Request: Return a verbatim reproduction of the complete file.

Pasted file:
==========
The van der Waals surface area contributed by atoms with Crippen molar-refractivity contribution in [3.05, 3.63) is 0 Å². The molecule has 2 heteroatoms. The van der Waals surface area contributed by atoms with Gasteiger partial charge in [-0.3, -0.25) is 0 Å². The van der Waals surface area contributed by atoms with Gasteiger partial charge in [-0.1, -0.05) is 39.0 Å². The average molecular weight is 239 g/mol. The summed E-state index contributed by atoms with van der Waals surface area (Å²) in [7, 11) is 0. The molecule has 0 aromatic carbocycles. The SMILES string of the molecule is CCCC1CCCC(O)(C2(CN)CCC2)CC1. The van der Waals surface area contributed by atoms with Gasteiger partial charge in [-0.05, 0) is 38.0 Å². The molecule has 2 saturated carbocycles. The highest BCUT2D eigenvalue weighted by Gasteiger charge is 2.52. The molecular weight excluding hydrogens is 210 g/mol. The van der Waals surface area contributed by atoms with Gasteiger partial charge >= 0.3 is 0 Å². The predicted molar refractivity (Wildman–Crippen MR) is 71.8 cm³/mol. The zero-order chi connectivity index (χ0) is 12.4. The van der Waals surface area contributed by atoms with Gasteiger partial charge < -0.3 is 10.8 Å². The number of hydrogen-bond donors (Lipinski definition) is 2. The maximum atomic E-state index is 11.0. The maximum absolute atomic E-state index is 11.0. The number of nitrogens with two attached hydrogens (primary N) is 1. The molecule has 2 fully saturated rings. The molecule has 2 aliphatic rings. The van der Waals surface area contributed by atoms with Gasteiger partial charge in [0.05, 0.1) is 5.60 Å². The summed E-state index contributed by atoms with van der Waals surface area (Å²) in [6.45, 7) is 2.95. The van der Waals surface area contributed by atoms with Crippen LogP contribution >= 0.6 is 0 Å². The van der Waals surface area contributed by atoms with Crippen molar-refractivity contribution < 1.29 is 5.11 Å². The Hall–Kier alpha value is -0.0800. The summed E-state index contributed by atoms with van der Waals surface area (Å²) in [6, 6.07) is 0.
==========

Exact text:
The van der Waals surface area contributed by atoms with Crippen molar-refractivity contribution in [3.05, 3.63) is 0 Å². The molecule has 2 heteroatoms. The van der Waals surface area contributed by atoms with Gasteiger partial charge in [-0.3, -0.25) is 0 Å². The van der Waals surface area contributed by atoms with Gasteiger partial charge in [-0.1, -0.05) is 39.0 Å². The average molecular weight is 239 g/mol. The summed E-state index contributed by atoms with van der Waals surface area (Å²) in [7, 11) is 0. The molecule has 0 aromatic carbocycles. The SMILES string of the molecule is CCCC1CCCC(O)(C2(CN)CCC2)CC1. The van der Waals surface area contributed by atoms with Gasteiger partial charge in [-0.05, 0) is 38.0 Å². The molecule has 2 saturated carbocycles. The highest BCUT2D eigenvalue weighted by Gasteiger charge is 2.52. The molecular weight excluding hydrogens is 210 g/mol. The van der Waals surface area contributed by atoms with Gasteiger partial charge >= 0.3 is 0 Å². The predicted molar refractivity (Wildman–Crippen MR) is 71.8 cm³/mol. The zero-order chi connectivity index (χ0) is 12.4. The van der Waals surface area contributed by atoms with Gasteiger partial charge < -0.3 is 10.8 Å². The number of hydrogen-bond donors (Lipinski definition) is 2. The maximum atomic E-state index is 11.0. The maximum absolute atomic E-state index is 11.0. The number of nitrogens with two attached hydrogens (primary N) is 1. The molecule has 2 fully saturated rings. The molecule has 2 aliphatic rings. The van der Waals surface area contributed by atoms with Gasteiger partial charge in [0.05, 0.1) is 5.60 Å². The summed E-state index contributed by atoms with van der Waals surface area (Å²) in [6.45, 7) is 2.95. The van der Waals surface area contributed by atoms with Crippen LogP contribution >= 0.6 is 0 Å². The van der Waals surface area contributed by atoms with Crippen molar-refractivity contribution < 1.29 is 5.11 Å². The Hall–Kier alpha value is -0.0800. The summed E-state index contributed by atoms with van der Waals surface area (Å²) in [6, 6.07) is 0.